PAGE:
Penguin Classics Deluxe
FYODOR DOSTOYEVSKY (18211881) was a Russian novelist, journalist, and short-story writer whose novels Crime and Punishment and The Brothers Karamazov rank among the greatest of the nineteenth century.
OLIVER READY is a consultant editor at the Times Literary Supplement (London) and a research fellow in Russian society and culture at St. Antony’s College, Oxford. He won the Rossica Translation Prize for his translation of The Prussian Bride by Yuri Buida.
ZOHAR LAZAR is a frequent contributor of illustrations to the New Yorker, Rolling Stone, Esquire, GQ, and the New York Times Magazine.
A gripping new translation of Dostoyevsky’s masterpiecein a striking Graphic Deluxe Edition
This acclaimed new translation of Dostoyevsky’s psychological record of a crime” gives his dark masterpiece of murder and pursuit a renewed vitality, expressing its jagged, staccato urgency and fevered atmosphere as never before. Raskolnikov, a destitute and desperate former student, wanders alone through the slums of St. Petersburg, deliriously imagining himself above society’s laws. But when he commits a random murder, only suffering ensues. Embarking on a dangerous game of cat and mouse with a suspicious police investigator, Raskolnikov finds the noose of his own guilt tightening around his neck. Only Sonya, a downtrodden prostitute, can offer the chance of redemption.
“A truly great translation . . . Sometimes new translations of old favourites are surplus to our requirements. . . . Sometimes, though, a new translation really makes us see a favourite masterpiece afresh. And this English version of Crime and Punishment really is better. . . . Crime and Punishment, as well as being an horrific story and a compelling drama, is also extremely funny. Ready brings out this quality well. . . . That knife-edge between sentimentality and farce has been so skilfully and delicately captured here. . . . Ready’s version is colloquial, compellingly modern and—in so far as my amateurish knowledge of the language goes—much closer to the Russian. . . . The central scene in the book . . . is a masterpiece of translation.” —A. N. Wilson, The Spectator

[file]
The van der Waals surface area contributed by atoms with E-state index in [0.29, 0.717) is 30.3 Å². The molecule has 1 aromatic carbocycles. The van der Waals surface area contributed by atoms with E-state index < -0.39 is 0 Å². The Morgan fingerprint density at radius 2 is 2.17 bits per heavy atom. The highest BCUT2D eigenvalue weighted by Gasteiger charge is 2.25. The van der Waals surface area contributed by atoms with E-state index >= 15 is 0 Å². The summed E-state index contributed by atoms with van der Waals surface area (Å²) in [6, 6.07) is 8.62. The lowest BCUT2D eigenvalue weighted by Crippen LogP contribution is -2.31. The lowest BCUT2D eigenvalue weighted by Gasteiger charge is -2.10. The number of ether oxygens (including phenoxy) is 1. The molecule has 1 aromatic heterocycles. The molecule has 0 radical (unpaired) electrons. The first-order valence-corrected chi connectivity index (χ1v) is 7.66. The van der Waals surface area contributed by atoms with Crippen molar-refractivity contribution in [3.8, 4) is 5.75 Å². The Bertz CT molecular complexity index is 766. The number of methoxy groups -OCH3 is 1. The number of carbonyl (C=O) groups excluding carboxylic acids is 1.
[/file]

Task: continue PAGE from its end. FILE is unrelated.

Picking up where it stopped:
“This vivid, stylish and rich rendition by Oliver Ready compels the attention of the reader in a way that none of the others I’ve read comes close to matching. Using a clear and forceful mid-20th-century idiom, Ready gives us an entirely new kind of access to Dostoyevsky’s singular, self-reflexive and at times unnervingly comic text. This is the Russian writer’s story of moral revolt, guilt and possible regeneration turned into a new work of art. . . . [It] will give a jolt to the nervous system to anyone interested in the enigmatic Russian author.” —John Gray, New Statesman, “Books of the Year”
“At last we have a translation that brings out the wild humour and vitality of the original.” —Robert Chandler, PEN Atlas
“What a pleasure it is to see Oliver Ready’s new translation bring renewed power to one of the world’s greatest works of fiction. . . . Ready’s work is of substantial and superb quality. . . . [His] version portrays more viscerally and vividly the contradictory nature of Raskolnikov’s consciousness. . . . Ready evokes the crux of Crime and Punishment with more power than the previous translators have . . . with an enviably raw economy of prose.” —The Curator
“Oliver Ready’s dynamic translation certainly succeeds in implicating new readers to Dostoyevsky’s old novel.” —The Times Literary Supplement
“Ready’s new translation of Crime and Punishment is thoughtful and elegant [and] shows us once again why this novel is one of the most intriguing psychological studies ever written. His translation also manages to revive the disturbing humor of the original. . . . In some places, Ready’s version echoes Pevear and Volokhonsky’s prize-winning Nineties version, but he often renders Dostoyevsky’s text more lucidly while retaining its deliberately uncomfortable feel. . . . Ready’s colloquial, economical use of language gives the text a new power.” —Russia Beyond the Headlines
“[A] five-star hit, which will make you see the original with new eyes.” —A. N. Wilson, The Times Literary Supplement, “Books of the Year”